Minister Eyes System Reform

NSW Minister for Families and Communities, Kate Washington, was in the Silver City this week to discuss local issues with Broken Hill’s Department of Communities and Justice (DCJ).

The Barrier Truth sat down for a chat at Bells Milk Bar with the minister and mother about the current “crisis-driven” child protection system.

At the tail end of raising three teenagers, Minister Washington admitted it has always been challenging being a parent. However, with global lockdowns, screens, and other cultural shifts taking place over the last decade, she recognises many parents today require additional support services.

“I’m here this week to meet the team at DCJ and to thank them for the work they do and to let them know that as a government, we really value them,” said the minister.

“We understand work in the child protection sector is complex and it’s challenging, and as a new government we’re looking at ways we can better support them so that they can better support the vulnerable families, children, and young people under their care.

“In my role as the minister for child protection, it’s my job to build connections across communities to help make communities stronger, however, right now we’re just trying to manage a system that’s in crisis.

“What we are embarking on is a significant reform piece to try and flip the system.

“It’s not just about the crisis, we want to make sure they’ve got the supports that they need to stay together and to stay safe.”

When we asked the minister to explain the current child protection “crisis”, she told the Barrier Truth too many children are currently being supported by staff in hotel and motel rooms due to a lack of foster carers.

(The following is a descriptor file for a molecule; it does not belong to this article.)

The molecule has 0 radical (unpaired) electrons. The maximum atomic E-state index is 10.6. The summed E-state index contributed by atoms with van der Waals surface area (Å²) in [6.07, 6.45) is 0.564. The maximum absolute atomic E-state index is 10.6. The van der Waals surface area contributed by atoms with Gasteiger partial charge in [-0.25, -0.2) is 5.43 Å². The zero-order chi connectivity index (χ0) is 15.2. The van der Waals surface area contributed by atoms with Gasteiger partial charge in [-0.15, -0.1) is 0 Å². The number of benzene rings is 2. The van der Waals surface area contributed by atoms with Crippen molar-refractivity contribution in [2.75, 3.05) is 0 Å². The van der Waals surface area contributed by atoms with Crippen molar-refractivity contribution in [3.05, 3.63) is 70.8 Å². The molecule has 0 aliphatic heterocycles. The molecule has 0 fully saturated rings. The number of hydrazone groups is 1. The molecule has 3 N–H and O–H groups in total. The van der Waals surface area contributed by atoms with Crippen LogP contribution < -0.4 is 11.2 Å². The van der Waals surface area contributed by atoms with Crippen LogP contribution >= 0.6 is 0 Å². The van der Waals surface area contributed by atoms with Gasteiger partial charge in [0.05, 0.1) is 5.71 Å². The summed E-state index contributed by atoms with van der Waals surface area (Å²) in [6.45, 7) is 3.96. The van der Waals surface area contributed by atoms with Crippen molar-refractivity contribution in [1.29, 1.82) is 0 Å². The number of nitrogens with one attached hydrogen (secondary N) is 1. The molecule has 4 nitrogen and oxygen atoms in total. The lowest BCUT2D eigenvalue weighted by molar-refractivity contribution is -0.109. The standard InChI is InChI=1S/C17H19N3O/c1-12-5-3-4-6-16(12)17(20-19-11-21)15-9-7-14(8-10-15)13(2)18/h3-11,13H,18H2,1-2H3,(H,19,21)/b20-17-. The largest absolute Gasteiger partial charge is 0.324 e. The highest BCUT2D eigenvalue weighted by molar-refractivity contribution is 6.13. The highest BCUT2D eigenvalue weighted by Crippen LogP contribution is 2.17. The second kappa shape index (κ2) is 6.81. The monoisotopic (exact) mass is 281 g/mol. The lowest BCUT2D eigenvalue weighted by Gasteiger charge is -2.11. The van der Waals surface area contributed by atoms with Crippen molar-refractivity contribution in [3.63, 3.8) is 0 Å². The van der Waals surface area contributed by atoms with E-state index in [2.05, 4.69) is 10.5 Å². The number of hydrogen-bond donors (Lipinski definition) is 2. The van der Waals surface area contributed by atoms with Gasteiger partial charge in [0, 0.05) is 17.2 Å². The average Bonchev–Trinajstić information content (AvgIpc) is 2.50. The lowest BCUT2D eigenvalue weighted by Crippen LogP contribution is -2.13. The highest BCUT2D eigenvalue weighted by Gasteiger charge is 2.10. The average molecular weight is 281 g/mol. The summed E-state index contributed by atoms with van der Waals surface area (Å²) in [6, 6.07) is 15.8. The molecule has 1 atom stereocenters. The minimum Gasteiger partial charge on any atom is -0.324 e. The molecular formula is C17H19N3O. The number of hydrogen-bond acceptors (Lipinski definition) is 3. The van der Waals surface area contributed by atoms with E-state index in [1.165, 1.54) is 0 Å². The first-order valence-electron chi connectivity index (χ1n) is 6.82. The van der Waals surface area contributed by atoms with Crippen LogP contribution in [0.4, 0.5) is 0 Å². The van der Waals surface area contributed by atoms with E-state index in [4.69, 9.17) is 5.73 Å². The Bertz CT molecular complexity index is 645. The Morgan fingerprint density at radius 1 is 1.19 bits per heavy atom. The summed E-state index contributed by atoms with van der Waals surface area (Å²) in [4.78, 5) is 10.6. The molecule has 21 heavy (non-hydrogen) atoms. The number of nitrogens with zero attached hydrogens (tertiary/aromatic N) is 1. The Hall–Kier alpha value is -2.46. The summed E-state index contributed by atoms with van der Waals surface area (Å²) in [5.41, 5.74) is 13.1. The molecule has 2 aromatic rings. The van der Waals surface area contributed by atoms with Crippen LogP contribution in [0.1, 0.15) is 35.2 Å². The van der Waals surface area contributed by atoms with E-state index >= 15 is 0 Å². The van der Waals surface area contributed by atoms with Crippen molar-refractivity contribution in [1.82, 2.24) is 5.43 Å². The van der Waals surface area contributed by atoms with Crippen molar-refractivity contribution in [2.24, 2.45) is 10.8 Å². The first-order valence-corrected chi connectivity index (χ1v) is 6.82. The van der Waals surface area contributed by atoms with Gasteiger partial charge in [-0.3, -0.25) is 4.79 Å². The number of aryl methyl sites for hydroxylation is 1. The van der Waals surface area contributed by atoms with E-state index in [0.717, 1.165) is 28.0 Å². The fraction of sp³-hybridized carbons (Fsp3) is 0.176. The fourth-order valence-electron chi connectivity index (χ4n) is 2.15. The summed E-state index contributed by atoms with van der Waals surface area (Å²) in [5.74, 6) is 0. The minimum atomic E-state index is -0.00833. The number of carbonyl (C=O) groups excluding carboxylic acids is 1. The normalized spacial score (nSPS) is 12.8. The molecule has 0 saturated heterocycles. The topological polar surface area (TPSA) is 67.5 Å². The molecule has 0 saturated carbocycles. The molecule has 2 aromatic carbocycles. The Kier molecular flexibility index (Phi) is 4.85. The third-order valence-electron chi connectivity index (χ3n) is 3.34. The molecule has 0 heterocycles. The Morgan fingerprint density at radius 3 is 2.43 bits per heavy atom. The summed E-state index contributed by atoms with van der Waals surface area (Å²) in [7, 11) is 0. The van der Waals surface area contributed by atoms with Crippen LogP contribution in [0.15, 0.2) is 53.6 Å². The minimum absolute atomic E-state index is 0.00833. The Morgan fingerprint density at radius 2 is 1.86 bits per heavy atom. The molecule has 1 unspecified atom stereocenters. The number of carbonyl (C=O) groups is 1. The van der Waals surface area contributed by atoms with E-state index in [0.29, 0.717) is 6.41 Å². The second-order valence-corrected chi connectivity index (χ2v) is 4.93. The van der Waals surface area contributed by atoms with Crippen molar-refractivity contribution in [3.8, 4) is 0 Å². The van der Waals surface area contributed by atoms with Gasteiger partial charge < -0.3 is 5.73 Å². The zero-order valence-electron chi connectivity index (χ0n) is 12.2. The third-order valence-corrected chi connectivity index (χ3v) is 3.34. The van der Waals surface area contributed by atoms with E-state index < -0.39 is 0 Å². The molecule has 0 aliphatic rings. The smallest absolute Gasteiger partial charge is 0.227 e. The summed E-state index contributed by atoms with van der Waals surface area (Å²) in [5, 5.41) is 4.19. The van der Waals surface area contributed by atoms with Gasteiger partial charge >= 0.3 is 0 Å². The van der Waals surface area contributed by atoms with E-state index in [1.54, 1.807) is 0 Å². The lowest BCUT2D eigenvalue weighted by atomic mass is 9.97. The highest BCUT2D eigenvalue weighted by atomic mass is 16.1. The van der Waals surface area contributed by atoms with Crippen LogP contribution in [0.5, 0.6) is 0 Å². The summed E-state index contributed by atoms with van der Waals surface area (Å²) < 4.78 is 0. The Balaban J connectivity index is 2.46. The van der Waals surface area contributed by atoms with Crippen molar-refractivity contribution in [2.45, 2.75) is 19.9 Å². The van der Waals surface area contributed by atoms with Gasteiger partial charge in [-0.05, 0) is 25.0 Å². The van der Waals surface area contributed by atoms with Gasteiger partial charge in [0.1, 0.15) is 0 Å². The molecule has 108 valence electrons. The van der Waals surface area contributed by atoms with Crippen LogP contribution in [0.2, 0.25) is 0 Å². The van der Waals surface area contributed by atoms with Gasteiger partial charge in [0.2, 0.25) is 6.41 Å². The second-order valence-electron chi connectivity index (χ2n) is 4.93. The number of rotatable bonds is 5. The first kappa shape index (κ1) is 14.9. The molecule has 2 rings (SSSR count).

“The whole system has spiralled into a fully crisis-driven model where we’ve got kids in hotels and motels because there’s a lack of foster carers.

The minister acknowledged a change in culture is key to improving the lives of children, young people, and families.

“I feel like the broader solution to all of this is a culture change. It’s about that sense of community connection and bringing back the village that it takes to raise a child. It’s building community, making sure families – if they’re struggling – that they’ve got somewhere to turn.

“If you’re a foster parent and you’re struggling with the child that you’re caring for, we need to make sure that they’ve got the support that they need, and that they’ve got a strong, supportive community around them as well.

“I think we’ve stepped away from that sense of community, and that’s what makes individuals stronger – it’s what makes families stronger and keeps communities connected and strong.

“A cultural shift is needed so there’s a sense that every child is everyone’s responsibility,” said Ms Washington.

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